8.1/10
3,599
23 user 63 critic

Marketa Lazarová (1967)

A grim portrayal of the shift from Paganism to Christianity in medieval Czechoslovakia - as a young virgin promised to God is kidnapped and raped by a marauder who her religious father seeks to kill in return.

Director:

Frantisek Vlácil
Reviews

Watch Now

From $3.99 (HD) on Prime Video

ON DISC
1 win & 2 nominations. See more awards »

Photos

Learn more

More Like This 

Údolí vcel (1968)
Drama | History
    1 2 3 4 5 6 7 8 9 10 7.9/10 X  

Ondrej, a young boy who loves bees and bats, is introduced to his new mother, a woman much younger than his father. He brings her a basketful of flowers which she starts to throw in the air... See full summary »

Director: Frantisek Vlácil
Stars: Petr Cepek, Jan Kacer, Vera Galatíková
Comedy | Crime | Drama
    1 2 3 4 5 6 7 8 9 10 8/10 X  

Set in World War II, a demented cremator believes cremation relieves earthly suffering and sets out to save the world.

Director: Juraj Herz
Stars: Rudolf Hrusínský, Vlasta Chramostová, Jana Stehnová
Holubice (1960)
Drama
    1 2 3 4 5 6 7 8 9 10 7.5/10 X  

A poetic film about a dove getting lost on its way to Prague getting shot down by a paralyzed boy. An artist who finds the dove becomes friends with the boy. Together they take care of it bringing it back to recovery.

Director: Frantisek Vlácil
Stars: Katerina Irmanovová, Karel Smyczek, Gustav Püttjer
Adelheid (1970)
Drama
    1 2 3 4 5 6 7 8 9 10 7.4/10 X  

In the aftermath of World War II, a former Czech soldier takes charge of a manor formerly owned by a German family. He falls in love with the daughter, who is now a maid, and is forced to ... See full summary »

Director: Frantisek Vlácil
Stars: Petr Cepek, Emma Cerná, Jan Vostrcil
Witchhammer (1970)
Drama | History | Horror
    1 2 3 4 5 6 7 8 9 10 8/10 X  

A very popular movie on the medieval persecution of witches (inquisition).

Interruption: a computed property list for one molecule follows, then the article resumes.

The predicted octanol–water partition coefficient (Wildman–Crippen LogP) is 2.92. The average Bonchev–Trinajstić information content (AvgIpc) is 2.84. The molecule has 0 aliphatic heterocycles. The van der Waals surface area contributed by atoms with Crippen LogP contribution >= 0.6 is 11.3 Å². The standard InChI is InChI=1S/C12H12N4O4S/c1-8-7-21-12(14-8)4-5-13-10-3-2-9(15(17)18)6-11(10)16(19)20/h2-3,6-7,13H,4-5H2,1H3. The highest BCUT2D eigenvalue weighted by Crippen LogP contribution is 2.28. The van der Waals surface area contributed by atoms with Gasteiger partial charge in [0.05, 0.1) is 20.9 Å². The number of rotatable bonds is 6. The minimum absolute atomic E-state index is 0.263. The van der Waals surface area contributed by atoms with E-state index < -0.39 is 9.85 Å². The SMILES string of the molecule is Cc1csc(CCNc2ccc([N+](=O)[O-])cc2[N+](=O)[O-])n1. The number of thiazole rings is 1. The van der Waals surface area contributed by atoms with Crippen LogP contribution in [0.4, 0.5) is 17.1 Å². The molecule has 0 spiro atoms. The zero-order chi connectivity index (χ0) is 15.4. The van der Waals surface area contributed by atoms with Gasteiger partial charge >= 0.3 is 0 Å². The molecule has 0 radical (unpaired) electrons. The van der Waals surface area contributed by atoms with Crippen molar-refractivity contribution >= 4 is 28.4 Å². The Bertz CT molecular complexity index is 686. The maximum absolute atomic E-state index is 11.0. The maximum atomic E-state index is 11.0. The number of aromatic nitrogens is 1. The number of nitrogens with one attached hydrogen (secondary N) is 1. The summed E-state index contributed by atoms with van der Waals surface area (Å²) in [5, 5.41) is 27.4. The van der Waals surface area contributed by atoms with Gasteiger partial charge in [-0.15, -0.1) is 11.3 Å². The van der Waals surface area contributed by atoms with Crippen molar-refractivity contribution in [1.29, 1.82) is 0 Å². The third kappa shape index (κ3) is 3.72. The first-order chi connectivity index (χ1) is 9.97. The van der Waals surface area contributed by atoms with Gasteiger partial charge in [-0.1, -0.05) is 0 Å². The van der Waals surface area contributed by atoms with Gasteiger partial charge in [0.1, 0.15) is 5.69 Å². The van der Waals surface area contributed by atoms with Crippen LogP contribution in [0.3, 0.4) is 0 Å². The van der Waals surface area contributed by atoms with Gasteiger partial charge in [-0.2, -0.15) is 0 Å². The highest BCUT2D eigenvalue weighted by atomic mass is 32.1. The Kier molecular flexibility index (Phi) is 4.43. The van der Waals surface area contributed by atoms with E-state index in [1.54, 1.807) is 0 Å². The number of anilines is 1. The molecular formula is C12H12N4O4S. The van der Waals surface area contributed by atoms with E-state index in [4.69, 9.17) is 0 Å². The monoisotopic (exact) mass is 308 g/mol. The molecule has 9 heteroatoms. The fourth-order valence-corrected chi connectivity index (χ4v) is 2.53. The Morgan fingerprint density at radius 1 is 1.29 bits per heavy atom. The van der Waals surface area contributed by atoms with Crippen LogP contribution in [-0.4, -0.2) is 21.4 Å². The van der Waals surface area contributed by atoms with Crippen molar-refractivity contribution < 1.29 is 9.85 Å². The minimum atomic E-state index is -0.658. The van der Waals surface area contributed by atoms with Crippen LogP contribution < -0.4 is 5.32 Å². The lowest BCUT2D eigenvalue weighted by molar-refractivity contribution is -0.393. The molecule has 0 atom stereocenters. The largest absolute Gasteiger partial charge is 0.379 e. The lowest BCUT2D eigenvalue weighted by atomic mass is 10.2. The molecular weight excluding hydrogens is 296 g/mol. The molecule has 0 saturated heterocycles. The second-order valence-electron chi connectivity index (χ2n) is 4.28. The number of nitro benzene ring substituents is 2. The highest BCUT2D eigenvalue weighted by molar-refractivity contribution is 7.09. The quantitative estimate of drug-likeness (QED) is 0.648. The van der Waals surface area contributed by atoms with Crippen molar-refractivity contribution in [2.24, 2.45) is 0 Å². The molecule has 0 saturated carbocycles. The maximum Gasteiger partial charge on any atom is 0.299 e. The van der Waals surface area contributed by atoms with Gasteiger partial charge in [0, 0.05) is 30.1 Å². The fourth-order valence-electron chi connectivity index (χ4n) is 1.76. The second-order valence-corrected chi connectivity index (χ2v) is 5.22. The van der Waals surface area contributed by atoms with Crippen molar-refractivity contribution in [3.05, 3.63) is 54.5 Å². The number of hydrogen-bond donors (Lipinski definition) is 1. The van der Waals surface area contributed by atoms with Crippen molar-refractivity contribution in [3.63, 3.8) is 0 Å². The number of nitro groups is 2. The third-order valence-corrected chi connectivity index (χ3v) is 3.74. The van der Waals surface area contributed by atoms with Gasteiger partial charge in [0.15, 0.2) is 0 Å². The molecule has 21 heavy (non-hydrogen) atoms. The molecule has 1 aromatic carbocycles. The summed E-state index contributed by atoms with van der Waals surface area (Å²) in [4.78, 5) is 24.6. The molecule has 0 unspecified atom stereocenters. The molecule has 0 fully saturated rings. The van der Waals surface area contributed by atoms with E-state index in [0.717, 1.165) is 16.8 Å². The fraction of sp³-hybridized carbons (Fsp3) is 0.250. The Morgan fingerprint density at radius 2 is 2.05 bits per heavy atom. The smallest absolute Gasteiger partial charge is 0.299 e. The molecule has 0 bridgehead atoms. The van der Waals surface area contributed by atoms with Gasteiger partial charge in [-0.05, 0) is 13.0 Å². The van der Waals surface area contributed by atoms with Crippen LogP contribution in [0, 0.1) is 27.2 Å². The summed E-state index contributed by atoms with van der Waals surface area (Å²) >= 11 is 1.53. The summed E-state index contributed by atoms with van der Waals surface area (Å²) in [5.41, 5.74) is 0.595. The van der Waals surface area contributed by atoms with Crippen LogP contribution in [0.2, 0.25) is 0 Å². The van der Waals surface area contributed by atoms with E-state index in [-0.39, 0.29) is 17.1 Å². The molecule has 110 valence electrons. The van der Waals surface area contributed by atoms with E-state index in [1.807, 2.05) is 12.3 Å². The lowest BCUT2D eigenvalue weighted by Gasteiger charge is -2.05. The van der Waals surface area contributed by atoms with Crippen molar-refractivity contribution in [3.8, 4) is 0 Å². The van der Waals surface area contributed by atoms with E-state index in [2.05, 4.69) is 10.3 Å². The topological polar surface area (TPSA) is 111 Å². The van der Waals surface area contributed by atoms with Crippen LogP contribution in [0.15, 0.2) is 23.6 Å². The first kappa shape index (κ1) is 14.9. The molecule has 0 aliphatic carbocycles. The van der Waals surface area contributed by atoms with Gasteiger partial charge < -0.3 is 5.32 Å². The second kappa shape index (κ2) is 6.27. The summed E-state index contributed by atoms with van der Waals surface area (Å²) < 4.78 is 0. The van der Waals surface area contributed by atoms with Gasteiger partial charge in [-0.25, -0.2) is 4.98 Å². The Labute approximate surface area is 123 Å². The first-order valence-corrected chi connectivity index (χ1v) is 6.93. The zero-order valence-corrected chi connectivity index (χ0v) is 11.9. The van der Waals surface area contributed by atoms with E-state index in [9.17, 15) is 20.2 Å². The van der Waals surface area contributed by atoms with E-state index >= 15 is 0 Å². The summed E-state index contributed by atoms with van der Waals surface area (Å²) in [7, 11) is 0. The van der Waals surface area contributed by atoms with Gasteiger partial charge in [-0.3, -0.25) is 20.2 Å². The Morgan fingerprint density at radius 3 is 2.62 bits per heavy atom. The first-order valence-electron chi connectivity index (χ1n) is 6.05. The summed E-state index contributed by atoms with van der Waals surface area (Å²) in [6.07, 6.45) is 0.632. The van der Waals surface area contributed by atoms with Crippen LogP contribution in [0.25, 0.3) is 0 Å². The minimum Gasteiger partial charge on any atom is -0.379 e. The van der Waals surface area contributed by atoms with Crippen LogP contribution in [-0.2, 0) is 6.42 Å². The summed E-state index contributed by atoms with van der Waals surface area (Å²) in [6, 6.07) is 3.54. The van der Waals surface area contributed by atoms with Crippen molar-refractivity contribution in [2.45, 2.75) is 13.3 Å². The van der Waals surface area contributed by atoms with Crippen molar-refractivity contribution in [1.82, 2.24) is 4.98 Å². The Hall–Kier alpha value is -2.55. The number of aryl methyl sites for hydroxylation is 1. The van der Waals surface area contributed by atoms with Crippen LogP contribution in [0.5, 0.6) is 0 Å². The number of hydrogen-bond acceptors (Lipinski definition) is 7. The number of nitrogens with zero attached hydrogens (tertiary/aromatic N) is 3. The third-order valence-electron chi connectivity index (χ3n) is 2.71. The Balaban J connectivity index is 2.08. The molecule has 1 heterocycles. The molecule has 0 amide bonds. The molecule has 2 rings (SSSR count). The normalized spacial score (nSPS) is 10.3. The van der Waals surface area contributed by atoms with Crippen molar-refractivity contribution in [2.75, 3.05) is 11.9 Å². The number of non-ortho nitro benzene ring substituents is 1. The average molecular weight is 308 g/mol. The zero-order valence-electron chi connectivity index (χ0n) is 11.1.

Director: Otakar Vávra
Stars: Vladimír Smeral, Elo Romancik, Josef Kemr
Biography | Drama | History
    1 2 3 4 5 6 7 8 9 10 7.7/10 X  

A super-stylized, surreal biography of Armenian troubadour Sayat Nova, whose life is depicted through non-narrative amalgamations of poetic images.

Director: Sergei Parajanov
Stars: Sofiko Chiaureli, Melkon Alekyan, Vilen Galstyan
Ucho (1970)
Drama | Thriller
    1 2 3 4 5 6 7 8 9 10 7.9/10 X  

Husband (senior ministry official) and wife find their house is riddled with listening devices put there by his own ministry. A harrowing night follows (reminiscent of 'Who's Afraid Of ... See full summary »

Director: Karel Kachyna
Stars: Jirina Bohdalová, Radoslav Brzobohatý, Gustav Opocenský
Drama | War
    1 2 3 4 5 6 7 8 9 10 8.1/10 X  

A carpenter in the Nazi-occupied Slovak State is appointed Aryan controller of a Jewish widow's store.

Directors: Ján Kadár, Elmar Klos
Stars: Ida Kaminska, Jozef Kroner, Hana Slivková
Daisies (1966)
Comedy
    1 2 3 4 5 6 7 8 9 10 7.4/10 X  

Two girls try to understand the meaning of the world and their life.

Director: Vera Chytilová
Stars: Ivana Karbanová, Jitka Cerhová, Marie Cesková
Comedy | Drama
    1 2 3 4 5 6 7 8 9 10 7.2/10 X  

A small group of adult bourgeois friends are on a day outing in the country, that outing which includes having a picnic. While they are going for a walk after the picnic, they encounter a ... See full summary »

Director: Jan Nemec
Stars: Ivan Vyskocil, Jan Klusák, Jiri Nemec
Drama | Thriller
    1 2 3 4 5 6 7 8 9 10 7.3/10 X  
Director: Frantisek Vlácil
Stars: Juraj Kukura, Marta Vancurová, Gustáv Valach
Drama | Music | Romance
    1 2 3 4 5 6 7 8 9 10 8.1/10 X  

A timeless Carpathian story - the young Ivan falls in love with the daughter of his father's killer among the Hutsul people of Ukraine.

Director: Sergei Parajanov
Stars: Ivan Mykolaichuk, Larisa Kadochnikova, Tatyana Bestayeva
Edit

Cast

Cast overview, first billed only:
Josef Kemr ... Kozlík
Magda Vásáryová ... Marketa Lazarova
Nada Hejna Nada Hejna ... Katerina
Jaroslav Moucka ... Jan
Frantisek Velecký ... Mikolás
Karel Vasicek Karel Vasicek ... Jirí
Ivan Palúch ... Adam 'One-handed'
Martin Mrazek Martin Mrazek ... Václav
Václav Sloup ... Simon
Pavla Polaskova Pavla Polaskova ... Alexandria
Alena Pavlíková Alena Pavlíková ... Drahuse
Michal Kozuch Michal Kozuch ... Lazar
Zdenek Lipovcan Zdenek Lipovcan ... Jakub
Harry Studt ... Old Count Kristián
Vlastimil Harapes ... Young Count Kristián
Edit

Storyline